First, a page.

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24 The Physiology of Tropisms

Kenneth L. Poff, Abdul-Kader Janoudi, Elizabeth S. Rosen, Vladimir Orbović, Radomir Konjević, Marie-Claude Fortin, Tom K. Scott


Since the historic work of Darwin (1896), one of the driving forces in the field of plant physiology has been the study of tropisms. Tropisms are directed growth responses to environmental stimuli such as light, gravity, temperature (heat), and water. Thus, the tropism by the plant is an integrated response to a number of pieces of information concerning the status of the plant’s environment. Tropisms have been widely studied, largely because they are obvious outward evidence of the processing of information by the plant. Despite the great interest in tropisms by plant biologists during the past century, progress in this area has not been rapid. This can be partially attributed to the fact that many studies have been limited to observations of the final growth response of the organism as a consequence of the manipulation of the environmental stimulus. It seems clear that an understanding of the steps between the stimulus and the final growth response will require new approaches to the problem.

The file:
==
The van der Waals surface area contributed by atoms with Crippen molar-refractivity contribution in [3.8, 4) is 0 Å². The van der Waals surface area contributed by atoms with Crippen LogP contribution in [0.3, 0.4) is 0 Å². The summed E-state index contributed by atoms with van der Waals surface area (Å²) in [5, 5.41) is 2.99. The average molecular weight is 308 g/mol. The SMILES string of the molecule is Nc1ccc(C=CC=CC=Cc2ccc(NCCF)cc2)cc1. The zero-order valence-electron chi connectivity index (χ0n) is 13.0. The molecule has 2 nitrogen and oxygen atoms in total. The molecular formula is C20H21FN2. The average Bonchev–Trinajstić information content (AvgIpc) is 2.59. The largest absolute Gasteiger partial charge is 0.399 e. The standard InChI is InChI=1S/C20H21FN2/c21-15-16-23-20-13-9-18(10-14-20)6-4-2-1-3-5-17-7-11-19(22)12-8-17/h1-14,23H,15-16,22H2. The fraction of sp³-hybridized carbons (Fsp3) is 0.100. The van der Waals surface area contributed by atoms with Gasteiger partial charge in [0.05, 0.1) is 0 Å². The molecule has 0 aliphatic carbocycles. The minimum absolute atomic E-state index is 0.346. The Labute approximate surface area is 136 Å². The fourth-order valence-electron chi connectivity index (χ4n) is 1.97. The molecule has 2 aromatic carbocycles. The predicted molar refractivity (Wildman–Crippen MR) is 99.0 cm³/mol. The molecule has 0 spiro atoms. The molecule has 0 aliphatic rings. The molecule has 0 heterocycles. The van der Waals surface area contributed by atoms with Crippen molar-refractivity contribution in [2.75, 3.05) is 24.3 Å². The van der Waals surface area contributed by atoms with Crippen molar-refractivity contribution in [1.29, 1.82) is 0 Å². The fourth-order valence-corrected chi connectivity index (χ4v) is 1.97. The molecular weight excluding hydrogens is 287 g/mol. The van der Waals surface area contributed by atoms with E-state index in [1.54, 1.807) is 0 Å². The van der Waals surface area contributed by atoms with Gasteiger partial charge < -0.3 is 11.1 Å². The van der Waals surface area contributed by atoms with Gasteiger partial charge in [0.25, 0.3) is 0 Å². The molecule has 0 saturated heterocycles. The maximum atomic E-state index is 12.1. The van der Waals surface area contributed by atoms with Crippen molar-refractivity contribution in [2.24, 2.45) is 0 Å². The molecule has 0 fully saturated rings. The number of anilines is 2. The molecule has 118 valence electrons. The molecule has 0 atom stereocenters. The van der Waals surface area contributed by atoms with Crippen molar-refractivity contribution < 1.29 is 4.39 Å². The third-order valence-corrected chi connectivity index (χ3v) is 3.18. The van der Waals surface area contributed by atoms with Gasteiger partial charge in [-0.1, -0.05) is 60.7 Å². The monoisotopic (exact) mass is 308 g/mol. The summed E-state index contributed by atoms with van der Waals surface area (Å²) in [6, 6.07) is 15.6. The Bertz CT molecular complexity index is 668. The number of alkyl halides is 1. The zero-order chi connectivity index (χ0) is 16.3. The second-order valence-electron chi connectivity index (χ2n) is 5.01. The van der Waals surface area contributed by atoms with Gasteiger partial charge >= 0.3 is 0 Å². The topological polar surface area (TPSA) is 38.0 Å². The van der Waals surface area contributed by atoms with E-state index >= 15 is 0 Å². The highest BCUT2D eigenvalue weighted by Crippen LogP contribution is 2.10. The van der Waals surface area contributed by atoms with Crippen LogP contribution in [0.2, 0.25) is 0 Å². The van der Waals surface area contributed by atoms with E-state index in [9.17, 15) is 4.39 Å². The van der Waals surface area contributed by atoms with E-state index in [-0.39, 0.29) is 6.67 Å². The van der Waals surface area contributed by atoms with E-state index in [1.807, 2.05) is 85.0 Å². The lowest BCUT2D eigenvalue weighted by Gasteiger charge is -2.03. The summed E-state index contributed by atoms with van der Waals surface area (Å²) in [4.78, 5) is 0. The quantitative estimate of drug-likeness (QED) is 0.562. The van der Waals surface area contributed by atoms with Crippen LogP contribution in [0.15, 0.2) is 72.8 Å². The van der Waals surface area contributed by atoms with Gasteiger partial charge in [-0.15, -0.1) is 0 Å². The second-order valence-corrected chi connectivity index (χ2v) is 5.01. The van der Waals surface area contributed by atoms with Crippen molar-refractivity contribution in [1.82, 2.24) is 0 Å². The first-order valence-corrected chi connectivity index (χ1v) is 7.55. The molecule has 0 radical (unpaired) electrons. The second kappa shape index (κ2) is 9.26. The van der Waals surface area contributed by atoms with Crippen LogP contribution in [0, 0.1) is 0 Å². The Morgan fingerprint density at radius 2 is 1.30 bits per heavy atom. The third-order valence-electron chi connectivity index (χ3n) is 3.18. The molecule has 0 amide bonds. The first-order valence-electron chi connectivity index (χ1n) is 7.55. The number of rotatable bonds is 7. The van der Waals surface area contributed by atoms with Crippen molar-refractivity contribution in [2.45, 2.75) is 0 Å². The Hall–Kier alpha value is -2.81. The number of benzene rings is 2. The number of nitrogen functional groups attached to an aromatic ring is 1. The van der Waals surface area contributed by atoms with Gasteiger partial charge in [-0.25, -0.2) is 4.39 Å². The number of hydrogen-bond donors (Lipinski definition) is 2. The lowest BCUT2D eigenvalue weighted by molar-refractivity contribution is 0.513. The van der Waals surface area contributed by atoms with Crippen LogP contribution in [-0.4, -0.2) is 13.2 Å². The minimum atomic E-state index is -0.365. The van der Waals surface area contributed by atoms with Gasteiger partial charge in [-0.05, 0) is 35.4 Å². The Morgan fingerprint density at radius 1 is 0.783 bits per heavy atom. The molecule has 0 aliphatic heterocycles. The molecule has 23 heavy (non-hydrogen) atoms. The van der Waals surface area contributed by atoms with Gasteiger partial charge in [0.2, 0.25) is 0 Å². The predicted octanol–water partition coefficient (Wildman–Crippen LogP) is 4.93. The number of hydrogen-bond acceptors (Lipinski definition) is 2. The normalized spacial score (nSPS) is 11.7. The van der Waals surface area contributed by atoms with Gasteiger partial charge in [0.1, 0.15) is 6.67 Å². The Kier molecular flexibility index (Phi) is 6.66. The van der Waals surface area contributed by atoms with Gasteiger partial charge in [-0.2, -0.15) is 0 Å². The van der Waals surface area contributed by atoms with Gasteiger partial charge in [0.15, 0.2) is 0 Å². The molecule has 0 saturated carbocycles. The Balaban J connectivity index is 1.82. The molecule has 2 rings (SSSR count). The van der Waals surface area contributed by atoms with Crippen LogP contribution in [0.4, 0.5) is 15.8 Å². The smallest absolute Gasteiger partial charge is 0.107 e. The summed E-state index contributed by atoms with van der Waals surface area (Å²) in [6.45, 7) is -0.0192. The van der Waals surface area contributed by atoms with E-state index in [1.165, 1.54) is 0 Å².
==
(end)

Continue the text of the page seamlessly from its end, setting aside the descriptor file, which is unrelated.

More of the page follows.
In recognition of this requirement for new approaches to understanding tropisms, and in recognition of the promise of Arabidopsis thaliana for genetics and molecular genetics, this plant was adapted as a model system for sensory physiology study slightly more than a decade ago. Since that time, research efforts have been directed toward the biophysical definition of tropisms in this model plant system and the development of genetic systems for their study. In this chapter, our goal is to describe the present state of information concerning tropisms in...

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